If true-blue Pentecostalists were in charge what would they do about climate change?

Aug 11, 2021

If true-blue Pentecostals were in charge, they would take no action to mitigate climate change. Not only that, they would also actively intervene to stop those who try.We know how Scientologists never tell you about Earth’s ancient intergalactic visitor, Xenu? That is, until you’ve paid an intergalactic sum of money in training fees. For what, you might ask. To become the kind of person who’ll swallow the story, of course.

The story: Seventy million years ago, Xenu, dictator of an overcrowded galactic confederacy, transported billions of his people to earth and hydrogen-bombed them. Blown out of their bodies, the immortal souls (thetans) found and adhered to humans. Still today, they cause us untold suffering. Untold, because the story is kept secret until you pay your money. Throw in a CEO-size bonus and a Scientologist will relieve you of your thetans.

Rather than those snaky, money-grabbing Scientologists, imagine if Australia had true-blue Pentecostal leaders. No murderous Xenu’s, no thetans causing untold suffering. No money grabbing. Perhaps. While vexed links between Pentecostalism and money, secrecy, political organisations, child abuse and so forth have been examined over decades, this brief piece merely aims to sharpen the focus on Pentecostal attitudes to climate change.

The world’s first Pentecostal leader

Australia’s most famous Pentecostal is, of course, Scott Morrison. Whether Morrison is true blue in his Pentecostal beliefs – as distinct from, say, Trump the charlatan – I do not know. My question here stands, regardless: If Australia were led by true-blue Pentecostalists, what would they do about the climate crisis? What logical steps would follow from their Pentecostal premises? What action would they take – and just as saliently – not take?

In his maiden speech to parliament in 2008, Scott Morrison named Pentecostal co-founder of Sydney’s Hillsong church, Brian Houston, as his mentor. As an aside, Houston has recently been charged with failing to report his Pentecostal father’s sexual abuse of young boys in the 1970s, but that is another story.

While there’s no neat Pentecostal belief formula, there are certain fundamentals, says religious studies expert Philip Almond: miracles happen; God controls everything; belief in God brings material wealth; only born-again Christians can be saved; what matters is concern for one’s personal relationship with God, not for the external world.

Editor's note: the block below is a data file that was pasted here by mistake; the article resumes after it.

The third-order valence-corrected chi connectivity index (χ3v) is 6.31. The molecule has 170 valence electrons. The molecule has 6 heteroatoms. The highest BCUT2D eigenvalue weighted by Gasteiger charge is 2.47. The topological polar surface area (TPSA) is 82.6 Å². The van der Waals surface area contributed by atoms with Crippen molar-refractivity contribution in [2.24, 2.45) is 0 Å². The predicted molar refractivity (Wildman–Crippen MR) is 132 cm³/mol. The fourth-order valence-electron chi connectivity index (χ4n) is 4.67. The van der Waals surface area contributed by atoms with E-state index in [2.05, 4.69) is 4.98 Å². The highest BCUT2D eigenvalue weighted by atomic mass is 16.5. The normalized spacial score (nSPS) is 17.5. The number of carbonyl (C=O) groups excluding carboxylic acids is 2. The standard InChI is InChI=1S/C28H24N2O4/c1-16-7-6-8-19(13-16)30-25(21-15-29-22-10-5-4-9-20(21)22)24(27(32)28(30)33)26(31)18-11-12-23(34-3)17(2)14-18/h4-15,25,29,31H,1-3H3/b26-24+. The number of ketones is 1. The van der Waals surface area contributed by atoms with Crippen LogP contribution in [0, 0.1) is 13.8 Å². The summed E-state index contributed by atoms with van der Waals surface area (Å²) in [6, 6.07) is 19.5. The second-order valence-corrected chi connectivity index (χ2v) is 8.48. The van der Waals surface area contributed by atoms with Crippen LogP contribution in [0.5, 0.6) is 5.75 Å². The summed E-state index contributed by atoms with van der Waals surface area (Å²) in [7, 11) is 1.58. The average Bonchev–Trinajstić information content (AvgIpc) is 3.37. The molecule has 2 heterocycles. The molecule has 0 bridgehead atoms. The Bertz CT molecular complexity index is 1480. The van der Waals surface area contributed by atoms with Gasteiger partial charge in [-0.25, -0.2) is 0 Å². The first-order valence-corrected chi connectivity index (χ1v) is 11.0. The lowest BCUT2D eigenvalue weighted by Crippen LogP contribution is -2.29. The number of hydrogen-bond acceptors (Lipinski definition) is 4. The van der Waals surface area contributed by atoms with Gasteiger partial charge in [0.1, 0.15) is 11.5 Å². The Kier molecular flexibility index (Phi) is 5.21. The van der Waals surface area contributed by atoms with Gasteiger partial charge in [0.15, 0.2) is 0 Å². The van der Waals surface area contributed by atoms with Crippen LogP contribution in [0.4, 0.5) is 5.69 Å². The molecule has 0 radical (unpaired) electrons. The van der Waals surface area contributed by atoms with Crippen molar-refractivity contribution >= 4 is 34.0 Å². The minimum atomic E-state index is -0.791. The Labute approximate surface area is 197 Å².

The Biblical ‘end times’

Add to the above basics what historian James Boyce calls Pentecostalism’s obsession – heretical to mainstream Christianity – with the Devil. Pentecostalism says believers are fighting a cosmic battle to crush Satan, who, right now, effectively runs the world through his control of nonbelievers. To reiterate, Pentecostalism says we are, right now, experiencing the ‘end times’ that precede the return of Jesus and the final defeat of the Devil.

How does Pentecostalism know this? The Bible says so. For Hillsong, ‘the Bible is God’s Word. It is accurate, authoritative and applicable to our everyday lives’. In the New Testament, Jesus warns his disciples about the end times: ‘Watch out that you are not deceived. For many will come in my name, claiming, “I am he,” and, “The time is near.” Do not follow them. When you hear of wars and uprisings, do not be frightened. These things must happen first, but the end will not come right away…. There will be great earthquakes, famines and pestilences in various places, and fearful events and great signs from heaven’.

The Old Testament also tells the story of the end times: One day, a ‘place in the far north’ (obviously Russia) along with ‘many nations’ (obviously including Iran) attacks an (obviously) ‘peaceful and unsuspecting’ Israel. The long-awaited cosmic battle ensues. God leaps to Israel’s defence and true-blue Christians ascend to heaven (the rapture). Nonbelievers suffer a horrific seven-year period under Satan’s totalitarian regime, the ‘New World Order’. Finally, Jesus and his raptured church return, subdue the Devil and usher in a thousand-year golden age, after which Satan is beaten for good and believers live in glory in a newly created heaven and earth.

Pentecostalism and the climate crisis

Given the above story, how would Pentecostalism view the current climate crisis? Sceptically, for a start. Pentecostals are much more sceptical than mainstream Protestants are about its anthropogenic nature. The more religious the believers are, the more sceptical. Pentecostal principles would suggest that climate change is God’s will. Furthermore, it is likely to be among God’s signs that the cosmic battle is at hand.

Pentecostal logic proceeds flawlessly – albeit from dodgy premises: Because climate change is God’s will, we must not meddle with it. If we do, we are defying Him. To defy God is existential folly; we will go to Hell instead of Heaven, which is reserved for God’s helpers alone. Because climate activist-meddlers are unknowingly doing the Devil’s work, the righteous must do whatever they can to thwart them.

In short, if true-blue Pentecostals were in charge, they would take no action to mitigate climate change. Not only that, they would also actively intervene to stop those who try.

Could we have fared that much worse with the Scientologists? After all, they might well choose to just keep gaslighting people for cash rather than destroying life as we know it.

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